"Deeply contemplative and artfully creative . . . In his desire to convince others to take action, Foer raises the philosophical bar, which is, perhaps, the most effective way of fomenting sincere and long-lasting commitment to this life-threatening crisis." Carol Haggas, Booklist
"Foer's message is both moving and painful, depressing and optimistic, and it will force readers to rethink their commitment to combating 'the greatest crisis humankind has ever faced.'" Publishers Weekly (starred review)
Foer (Eating Animals) provides a global "call to action" in addressing the perpetual planetary climate change crises. According to Foer, 97 percent of climate scientists have reached the conclusion that the planet is warming because of human activities. He argues that popular environmentally conscious actions such as recycling, driving electric cars, and tree planting aren't "high impact" enough to make the changes needed to reduce the human impact on the planet. He believes that we can't save the planet unless we significantly reduce our food consumption of animal products; and, according to his research, animal agriculture is a major contributor to climate change. This book is an argument for a collective act to eat differently—specifically, no animal products before dinner. Foer is not encouraging the "complete" elimination of eating animal products, but suggests that eating as close to vegan as possible before dinner would have a high impact on reducing greenhouse gases caused by mass animal farming. VERDICT This book provides a well-researched solution for addressing climate change and is highly recommended for all libraries. [See Prepub Alert, 3/17/19.]—Gary Medina, El Camino Coll., Torrance, CA
Extending an argument that began with Eating Animals (2009), novelist Foer (Here I Am, 2016, etc.) traces climate change squarely to human deeds and misdeeds.
Our species, suggests the author, just isn't very smart when it comes to thinking ahead and doing something about errant behavior. "We are good at things like calculating the path of a hurricane," he writes, "and bad at things like deciding to get out of its way." It behooves us to get better at the latter, since ever more intense hurricanes—and blizzards, droughts, and all the other portents of a drastically changing climate—are in the offing for the near-term future. There are things we can do to ameliorate the situation: For one thing, we "need to use cars far less," but we also need to pat ourselves on the back a bit less when we do something virtuous of the sort, since there's so much else to do. One critically important thing, writes Foer, is to eat lower on the food chain. A prominent driver of climate change is deforestation, and a prominent engine of deforestation is clearing ground for animal agriculture. As he notes, "sixty percent of all mammals on Earth are animals raised for food," so lessening the number of animals slated to be eaten will decrease the rate and scale of deforestation. "It will be impossible to defuse the ticking time bomb without reducing our consumption of animal products," reads a chapter title that scarcely needs supporting text. That's a big, even revolutionary demand, but it's not an impossible one by Foer's estimation. After all, all of us humans got together and, at least for a time, cured polio because we took our vaccine, and even if we don't want to hear it, the ticking is getting louder and louder.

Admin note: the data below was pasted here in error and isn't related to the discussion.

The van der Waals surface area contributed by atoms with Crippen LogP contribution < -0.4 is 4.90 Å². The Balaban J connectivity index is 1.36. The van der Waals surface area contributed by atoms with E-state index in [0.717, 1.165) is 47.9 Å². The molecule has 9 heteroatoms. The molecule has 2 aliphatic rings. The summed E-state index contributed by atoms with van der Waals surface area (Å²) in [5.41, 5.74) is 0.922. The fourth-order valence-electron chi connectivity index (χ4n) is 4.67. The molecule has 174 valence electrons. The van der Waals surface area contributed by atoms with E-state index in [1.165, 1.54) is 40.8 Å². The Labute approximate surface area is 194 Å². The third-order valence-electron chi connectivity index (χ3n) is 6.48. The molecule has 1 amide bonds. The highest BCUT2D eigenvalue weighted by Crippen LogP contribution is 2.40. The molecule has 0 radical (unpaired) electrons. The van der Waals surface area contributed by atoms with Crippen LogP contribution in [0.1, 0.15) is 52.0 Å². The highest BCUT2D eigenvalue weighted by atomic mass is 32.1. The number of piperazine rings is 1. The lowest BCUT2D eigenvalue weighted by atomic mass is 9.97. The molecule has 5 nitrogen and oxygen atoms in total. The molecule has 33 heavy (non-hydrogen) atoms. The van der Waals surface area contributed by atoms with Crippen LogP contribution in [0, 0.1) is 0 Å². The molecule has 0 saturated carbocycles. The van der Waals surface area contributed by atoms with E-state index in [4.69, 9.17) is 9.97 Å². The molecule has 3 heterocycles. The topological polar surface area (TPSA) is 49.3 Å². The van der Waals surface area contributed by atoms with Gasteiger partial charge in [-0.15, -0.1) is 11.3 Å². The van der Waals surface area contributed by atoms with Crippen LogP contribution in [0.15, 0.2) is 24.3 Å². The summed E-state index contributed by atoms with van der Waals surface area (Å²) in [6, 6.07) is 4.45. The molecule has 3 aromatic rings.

Foer is not likely to sway climate-change skeptics, but his lucid, patient, and refreshingly short treatise is as good a place to start as any.